Decades ago, I poured beer during a show where she headlined. So many beers. I ended up in a puddle of beer and mud, scurrying to and fro.

    Joan Jett is amazing.

    ReplyReply
  44. Jen says:

    @Just nutha ignint cracker: Oh, good grief.

    It’s probably not a fatal gaffe, but good grief, so much wrong with that. First, calling a voter (at one of your events! possibly a supporter!) a liar is a bad look. Second, did he really think a 21 year-old college student would get a John Wayne movie reference?!???

    Sh!t like this makes me think he’s trying to lose, and lose badly.

    ReplyReply
  45. MarkedMan says:

    @Michael Reynolds: Interesting. I knew he and Penn didn’t interact socially but figured that since the latter was a giant of a man who never seemed to have learned that shouts and angry only works for people on the smaller side, I figured the fault lay there. But maybe it’s Teller who’s the a-hole. Or both.

    ReplyReply
  46. de stijl says:

    @Kathy:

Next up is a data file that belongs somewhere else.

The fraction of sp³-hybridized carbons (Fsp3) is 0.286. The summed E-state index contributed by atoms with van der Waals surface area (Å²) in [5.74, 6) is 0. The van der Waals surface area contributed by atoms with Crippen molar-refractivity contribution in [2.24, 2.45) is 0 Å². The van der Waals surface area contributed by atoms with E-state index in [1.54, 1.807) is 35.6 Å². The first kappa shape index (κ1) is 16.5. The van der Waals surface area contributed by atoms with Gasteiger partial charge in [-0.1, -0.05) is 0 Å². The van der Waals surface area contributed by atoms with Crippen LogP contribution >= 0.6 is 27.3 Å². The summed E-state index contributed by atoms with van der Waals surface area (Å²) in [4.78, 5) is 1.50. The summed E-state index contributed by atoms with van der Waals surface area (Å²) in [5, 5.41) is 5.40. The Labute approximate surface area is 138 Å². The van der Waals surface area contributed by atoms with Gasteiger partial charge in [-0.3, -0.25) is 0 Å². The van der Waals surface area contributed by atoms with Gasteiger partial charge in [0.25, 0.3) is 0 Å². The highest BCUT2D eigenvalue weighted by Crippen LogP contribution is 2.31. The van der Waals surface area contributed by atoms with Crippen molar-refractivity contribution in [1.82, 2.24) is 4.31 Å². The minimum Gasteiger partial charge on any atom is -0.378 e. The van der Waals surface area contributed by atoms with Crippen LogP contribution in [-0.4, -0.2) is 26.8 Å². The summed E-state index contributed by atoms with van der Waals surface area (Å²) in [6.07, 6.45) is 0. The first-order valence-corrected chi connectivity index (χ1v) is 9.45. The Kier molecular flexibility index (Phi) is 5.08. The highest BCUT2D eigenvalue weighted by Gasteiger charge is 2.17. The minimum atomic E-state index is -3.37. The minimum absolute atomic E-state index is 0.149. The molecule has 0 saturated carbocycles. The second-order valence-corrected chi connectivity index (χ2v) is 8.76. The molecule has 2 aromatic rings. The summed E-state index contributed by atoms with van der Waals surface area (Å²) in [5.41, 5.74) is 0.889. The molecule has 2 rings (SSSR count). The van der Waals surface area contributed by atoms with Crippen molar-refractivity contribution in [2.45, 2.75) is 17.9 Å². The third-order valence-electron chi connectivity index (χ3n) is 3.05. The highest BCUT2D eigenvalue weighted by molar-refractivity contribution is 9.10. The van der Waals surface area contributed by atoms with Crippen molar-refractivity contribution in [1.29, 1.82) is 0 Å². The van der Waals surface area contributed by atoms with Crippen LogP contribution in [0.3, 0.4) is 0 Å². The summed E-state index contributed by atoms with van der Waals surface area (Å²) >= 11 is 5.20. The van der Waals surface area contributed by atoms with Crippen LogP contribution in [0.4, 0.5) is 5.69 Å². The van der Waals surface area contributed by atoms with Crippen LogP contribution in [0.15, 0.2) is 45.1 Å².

B5 buddies. Represent!

    ReplyReply
  47. de stijl says:

    @MarkedMan:

    Penn is an interesting person.

    More Libertarian than me. His choice.

    He’s kinda a dick, but an interesting one.

    ReplyReply
  48. de stijl says:

    @Kathy:

    Have you read Down And Out In Paris And London?

    It is not a polemic. It describes being super poor. What you do to eat and heat.

    ReplyReply
  49. Kathy says:

    @de stijl:

    Joan Jett is one of my favorites, beyond her well-known hits.

    ReplyReply
  50. de stijl says:

    @de stijl:

    When you are in a situation when you don’t have access to a working oven or range, having a hot meal is a really big deal. Cold sandwiches for breakfast, lunch, and dinner gets old so fast.

    Having a chair to sit up off the floor is a really big deal. Being warm is a really big deal.

    ReplyReply
  51. Bill says:

    @Michael Reynolds:

    My one famous relative is Teller.

    The most famous person I am related to is somebody nicknamed Cat Man.

    ReplyReply
  52. Bill says:

    My Florida State House Representative is missing. Can you help find him-

    https://www.palmbeachpost.com/news/20200207/state-rep-al-jacquet-hard-to-find-as-state-imposes-fines

    ReplyReply
  53. de stijl says:

    @Kathy:

    This shall not go unremarked.